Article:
Monday, 5 July 2010

The Midnight Preacher

Late October 1931

A chill autumn wind blows up the valley. A pair of scrawny crows caw in the deadwood. Dust bites in the eyes.

The San Antone overnighter grinds in at Dogtown.

A couple of minutes pass then the train pulls away. A red light and a blue light trail into the gloaming.

A solitary figure stands on the platform; nothing else remains.

The Reverend David Ignatius James stands stiff and sniffs the air.
He picks up his case.
It's battered and brown.
He pushes his flat-brimmed hat down.
It's battered and brown.
He pulls it down hard.
He makes to leave, then sees the stationmaster.
He's battered and brown.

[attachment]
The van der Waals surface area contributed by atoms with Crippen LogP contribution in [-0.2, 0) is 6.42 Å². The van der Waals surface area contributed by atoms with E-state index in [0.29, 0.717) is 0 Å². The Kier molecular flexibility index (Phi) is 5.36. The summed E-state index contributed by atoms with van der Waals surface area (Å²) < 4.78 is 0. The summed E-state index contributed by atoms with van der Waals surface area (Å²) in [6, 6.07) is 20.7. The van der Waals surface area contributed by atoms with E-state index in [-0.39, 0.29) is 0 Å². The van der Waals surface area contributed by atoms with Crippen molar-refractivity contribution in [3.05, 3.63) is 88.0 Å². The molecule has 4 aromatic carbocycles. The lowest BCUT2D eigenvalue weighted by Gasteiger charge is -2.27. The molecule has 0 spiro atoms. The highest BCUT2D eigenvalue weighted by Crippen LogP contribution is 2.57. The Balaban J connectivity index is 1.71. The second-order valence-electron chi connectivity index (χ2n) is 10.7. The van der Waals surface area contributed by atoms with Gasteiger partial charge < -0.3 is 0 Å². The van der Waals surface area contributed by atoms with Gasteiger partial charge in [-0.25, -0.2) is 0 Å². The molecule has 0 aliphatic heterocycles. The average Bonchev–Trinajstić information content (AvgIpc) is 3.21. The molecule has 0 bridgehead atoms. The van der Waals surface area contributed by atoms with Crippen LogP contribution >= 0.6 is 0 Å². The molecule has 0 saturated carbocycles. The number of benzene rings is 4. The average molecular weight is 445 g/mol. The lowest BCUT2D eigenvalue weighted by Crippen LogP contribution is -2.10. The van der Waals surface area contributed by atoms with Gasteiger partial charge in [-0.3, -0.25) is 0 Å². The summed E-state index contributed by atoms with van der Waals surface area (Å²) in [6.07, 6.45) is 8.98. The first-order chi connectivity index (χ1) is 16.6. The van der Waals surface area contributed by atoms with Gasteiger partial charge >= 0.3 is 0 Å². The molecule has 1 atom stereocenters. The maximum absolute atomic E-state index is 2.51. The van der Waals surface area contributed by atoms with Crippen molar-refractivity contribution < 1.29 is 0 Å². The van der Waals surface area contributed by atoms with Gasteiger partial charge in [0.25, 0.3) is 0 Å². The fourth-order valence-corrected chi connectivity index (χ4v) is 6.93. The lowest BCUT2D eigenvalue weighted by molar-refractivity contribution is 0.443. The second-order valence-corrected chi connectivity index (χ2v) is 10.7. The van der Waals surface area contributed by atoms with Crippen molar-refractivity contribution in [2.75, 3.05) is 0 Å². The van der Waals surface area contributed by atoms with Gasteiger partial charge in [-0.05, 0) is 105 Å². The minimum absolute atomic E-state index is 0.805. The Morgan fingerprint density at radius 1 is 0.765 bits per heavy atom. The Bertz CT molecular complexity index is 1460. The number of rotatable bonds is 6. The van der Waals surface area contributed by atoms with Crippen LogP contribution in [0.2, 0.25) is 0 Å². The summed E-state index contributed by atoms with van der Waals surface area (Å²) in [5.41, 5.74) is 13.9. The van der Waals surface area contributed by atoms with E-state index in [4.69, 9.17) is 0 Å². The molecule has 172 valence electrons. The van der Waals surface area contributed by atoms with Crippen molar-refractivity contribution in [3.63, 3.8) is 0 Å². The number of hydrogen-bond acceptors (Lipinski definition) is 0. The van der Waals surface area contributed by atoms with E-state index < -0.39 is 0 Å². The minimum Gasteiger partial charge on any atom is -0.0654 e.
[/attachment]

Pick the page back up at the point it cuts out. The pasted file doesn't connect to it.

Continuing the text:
The stationmaster clocks him. The stationmaster double-takes.

“Afternoon, Minister,” he says. The stationmaster tips his visor. The stationmaster walks on by.

The reverend stops. The reverend sets down his case. The reverend makes a half turn.

“God be with you, sir,” the reverend says. He says it slow. He bows his head.

The stationmaster stands, for a little while beguiled. He turns. He don’t see the man's eyes. He don't see the man's face.

“Ahh - and always with you,” the stationmaster mumbles, and gets on with his business, quite forgetting to check the man’s ticket.

The preacher picks up his case and stalks off the platform.

Crows take to the wing and wheel in the rancid sky.

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